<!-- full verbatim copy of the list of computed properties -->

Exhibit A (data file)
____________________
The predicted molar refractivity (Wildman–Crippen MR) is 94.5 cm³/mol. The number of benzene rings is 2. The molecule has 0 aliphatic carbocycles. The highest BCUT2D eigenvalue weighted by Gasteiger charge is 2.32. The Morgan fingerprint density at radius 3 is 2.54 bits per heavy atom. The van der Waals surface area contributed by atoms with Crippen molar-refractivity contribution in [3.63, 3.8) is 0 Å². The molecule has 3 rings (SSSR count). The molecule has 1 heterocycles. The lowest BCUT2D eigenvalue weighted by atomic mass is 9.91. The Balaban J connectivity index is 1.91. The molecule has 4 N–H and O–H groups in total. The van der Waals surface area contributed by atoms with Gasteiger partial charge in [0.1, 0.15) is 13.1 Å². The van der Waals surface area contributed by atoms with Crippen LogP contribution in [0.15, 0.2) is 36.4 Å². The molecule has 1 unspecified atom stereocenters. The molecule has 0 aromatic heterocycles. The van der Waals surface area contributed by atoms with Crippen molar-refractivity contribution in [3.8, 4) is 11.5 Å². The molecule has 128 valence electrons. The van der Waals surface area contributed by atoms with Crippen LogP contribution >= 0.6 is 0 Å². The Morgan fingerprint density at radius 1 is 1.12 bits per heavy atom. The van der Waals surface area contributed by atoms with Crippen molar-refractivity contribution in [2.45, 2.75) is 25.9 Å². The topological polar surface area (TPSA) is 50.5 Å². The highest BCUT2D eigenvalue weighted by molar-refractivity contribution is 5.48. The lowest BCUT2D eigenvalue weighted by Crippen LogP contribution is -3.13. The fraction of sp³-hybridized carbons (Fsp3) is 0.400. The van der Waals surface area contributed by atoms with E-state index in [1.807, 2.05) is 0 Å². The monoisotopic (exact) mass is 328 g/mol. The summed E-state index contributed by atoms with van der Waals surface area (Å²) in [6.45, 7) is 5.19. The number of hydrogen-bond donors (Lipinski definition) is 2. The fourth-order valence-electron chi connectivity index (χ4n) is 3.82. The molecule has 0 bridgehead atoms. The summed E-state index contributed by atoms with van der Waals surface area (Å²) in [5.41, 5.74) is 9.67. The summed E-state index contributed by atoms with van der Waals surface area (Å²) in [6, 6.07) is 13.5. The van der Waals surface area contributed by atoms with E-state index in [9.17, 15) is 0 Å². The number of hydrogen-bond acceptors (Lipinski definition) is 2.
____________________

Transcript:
The predicted molar refractivity (Wildman–Crippen MR) is 94.5 cm³/mol. The number of benzene rings is 2. The molecule has 0 aliphatic carbocycles. The highest BCUT2D eigenvalue weighted by Gasteiger charge is 2.32. The Morgan fingerprint density at radius 3 is 2.54 bits per heavy atom. The van der Waals surface area contributed by atoms with Crippen molar-refractivity contribution in [3.63, 3.8) is 0 Å². The molecule has 3 rings (SSSR count). The molecule has 1 heterocycles. The lowest BCUT2D eigenvalue weighted by atomic mass is 9.91. The Balaban J connectivity index is 1.91. The molecule has 4 N–H and O–H groups in total. The van der Waals surface area contributed by atoms with Gasteiger partial charge in [0.1, 0.15) is 13.1 Å². The van der Waals surface area contributed by atoms with Crippen LogP contribution in [0.15, 0.2) is 36.4 Å². The molecule has 1 unspecified atom stereocenters. The molecule has 0 aromatic heterocycles. The van der Waals surface area contributed by atoms with Crippen molar-refractivity contribution in [3.8, 4) is 11.5 Å². The molecule has 128 valence electrons. The van der Waals surface area contributed by atoms with Crippen LogP contribution >= 0.6 is 0 Å². The Morgan fingerprint density at radius 1 is 1.12 bits per heavy atom. The van der Waals surface area contributed by atoms with Crippen molar-refractivity contribution in [2.45, 2.75) is 25.9 Å². The topological polar surface area (TPSA) is 50.5 Å². The highest BCUT2D eigenvalue weighted by molar-refractivity contribution is 5.48. The lowest BCUT2D eigenvalue weighted by Crippen LogP contribution is -3.13. The fraction of sp³-hybridized carbons (Fsp3) is 0.400. The van der Waals surface area contributed by atoms with E-state index in [1.807, 2.05) is 0 Å². The monoisotopic (exact) mass is 328 g/mol. The summed E-state index contributed by atoms with van der Waals surface area (Å²) in [6.45, 7) is 5.19. The number of hydrogen-bond donors (Lipinski definition) is 2. The fourth-order valence-electron chi connectivity index (χ4n) is 3.82. The molecule has 0 bridgehead atoms. The summed E-state index contributed by atoms with van der Waals surface area (Å²) in [5.41, 5.74) is 9.67. The summed E-state index contributed by atoms with van der Waals surface area (Å²) in [6, 6.07) is 13.5. The van der Waals surface area contributed by atoms with E-state index in [9.17, 15) is 0 Å². The number of hydrogen-bond acceptors (Lipinski definition) is 2.